BSCR’s intellectual property attorneys work closely with clients to protect their trademark and copyright intellectual property rights. Our attorneys have extensive experience counseling and representing clients with their trademark and copyright legal needs.
The firm's intellectual property services include, but are not limited to, trademark and copyright filing and protection, litigation, domain name issues, and intellectual property related contract negotiation and drafting.
Specifically, our attorneys counsel and represent clients in connection with the following:
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- Trademark clearance, prosecution, enforcement, and monitoring
- Infringement litigation and defense
- Bringing and defending proceedings before the Trademark Trial & Appeal Board
- Copyright registration and enforcement
- International registration and protection
- Drafting licensing, endorsement, co-branding and other related contracts
- Domain name issues such as registration and disputes, including before UDRP
- Providing intellectual property-related guidance about marketing material and website design and development
about our Intellectual Property practice contact John Patterson
News & Events
| Baker Sterchi Cowden & Rice Member John Patterson is quoted in an IPWatchdog.com article about the Copyright Alternative in Small-Claims Enforcement (CASE) Act, reintroduced as H.R. 2426 in the U.S. House of Representatives on May 1. Patterson opines in the article that...
| Baker Sterchi Cowden & Rice is pleased to welcome Douglas Hill as an attorney with the firm's Kansas City office. Hill is an experienced litigator, managing a diverse civil defense practice that includes professional negligence, product liability, industrial and job site injuries, and general business litigation. He has extensive experience representing ...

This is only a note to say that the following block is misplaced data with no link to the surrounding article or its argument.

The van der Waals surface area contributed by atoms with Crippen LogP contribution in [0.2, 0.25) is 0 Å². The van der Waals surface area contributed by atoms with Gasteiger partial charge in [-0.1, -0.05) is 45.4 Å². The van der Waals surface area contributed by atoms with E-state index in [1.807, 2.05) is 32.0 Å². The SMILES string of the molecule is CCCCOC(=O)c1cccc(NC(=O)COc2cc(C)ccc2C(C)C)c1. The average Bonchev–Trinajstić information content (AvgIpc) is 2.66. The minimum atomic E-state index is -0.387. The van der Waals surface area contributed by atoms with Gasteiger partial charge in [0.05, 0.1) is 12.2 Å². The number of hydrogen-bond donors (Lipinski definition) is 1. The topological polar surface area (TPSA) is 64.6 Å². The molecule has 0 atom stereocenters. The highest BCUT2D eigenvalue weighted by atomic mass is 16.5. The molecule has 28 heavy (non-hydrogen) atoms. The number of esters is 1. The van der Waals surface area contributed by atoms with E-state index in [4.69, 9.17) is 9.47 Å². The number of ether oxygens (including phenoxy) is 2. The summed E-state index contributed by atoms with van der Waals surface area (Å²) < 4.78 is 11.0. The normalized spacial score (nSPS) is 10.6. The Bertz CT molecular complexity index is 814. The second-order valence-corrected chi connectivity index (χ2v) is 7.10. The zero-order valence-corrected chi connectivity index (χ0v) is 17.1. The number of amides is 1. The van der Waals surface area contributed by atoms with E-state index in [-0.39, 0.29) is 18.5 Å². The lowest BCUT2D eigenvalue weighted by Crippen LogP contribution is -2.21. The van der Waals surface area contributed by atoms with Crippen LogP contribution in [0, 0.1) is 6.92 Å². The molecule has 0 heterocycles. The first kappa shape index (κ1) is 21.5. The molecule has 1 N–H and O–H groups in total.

| UPDATE: House Passes Senate Bill 7, in which the Missouri legislature seeks to amend venue and joinder laws, to prevent out of state plaintiffs from litigating their cases in an inappropriate venue.
| The Illinois Appellate Court, First District, held that a party may timely withdraw a previously disclosed testifying expert and redesignate said expert as a Rule 201(b)(3) consultant entitled to the consultant's privilege against disclosure absent exceptional circumstances.
| In Senate Bill 7, the Missouri legislature seeks to amend venue and joinder laws, to prevent out of state plaintiffs from litigating their cases in an inappropriate venue.
| As reported in a previous post, Congress spent a portion of the last year considering the Music Modernization Act (MMA), a sweeping piece of legislation meant to bring the world of music licensing into the era of online streaming services.
| Defense attorneys beware. The 2018-2019 American Tort Reform Foundation's (ATRF) Judicial Hellholes Report is out, and the City of St. Louis landed fourth on this list because of its massive verdicts, forum shopping, and legislative failures.
| The cost of litigating copyright infringement claims in federal court can be immense, taxing the resources of even a well-heeled content creator. For many authors, artists, photographers, and others, this immensity become overwhelming.
| Pepe the Frog, a cartoon character created by comic book artist Matt Furie in the mid-2000's, started out innocently enough. According to an interview given by Furie to the Daily Dot, Pepe's philosophy on life was simply "feels good man." Unfortunately for Pepe, however...
| The rise of streaming music services has changed the landscape in ways that most would not have imagined even a decade ago. Among these changes are the ways in which performers, songwriters, and other copyright owners are compensated when their works are streamed on various devices.
| In the recent case of We Shall Overcome Foundation, et al. v. Ludlow Music, Inc., et al., the United States District Court for the Southern District of New York was asked to determine the validity of the copyright to "We Shall Overcome," the seminal tune of the civil rights movement made famous by folk singer Pete Seeger, which had been registered as a "derivative work" with the Copyright Office, twice in the early 1960's.
| In this case, a corporate successor, Central Trust sued the former employee of its acquired company, Springfield Trust after the employee started a business which directly competed with his former employer and Central Trust.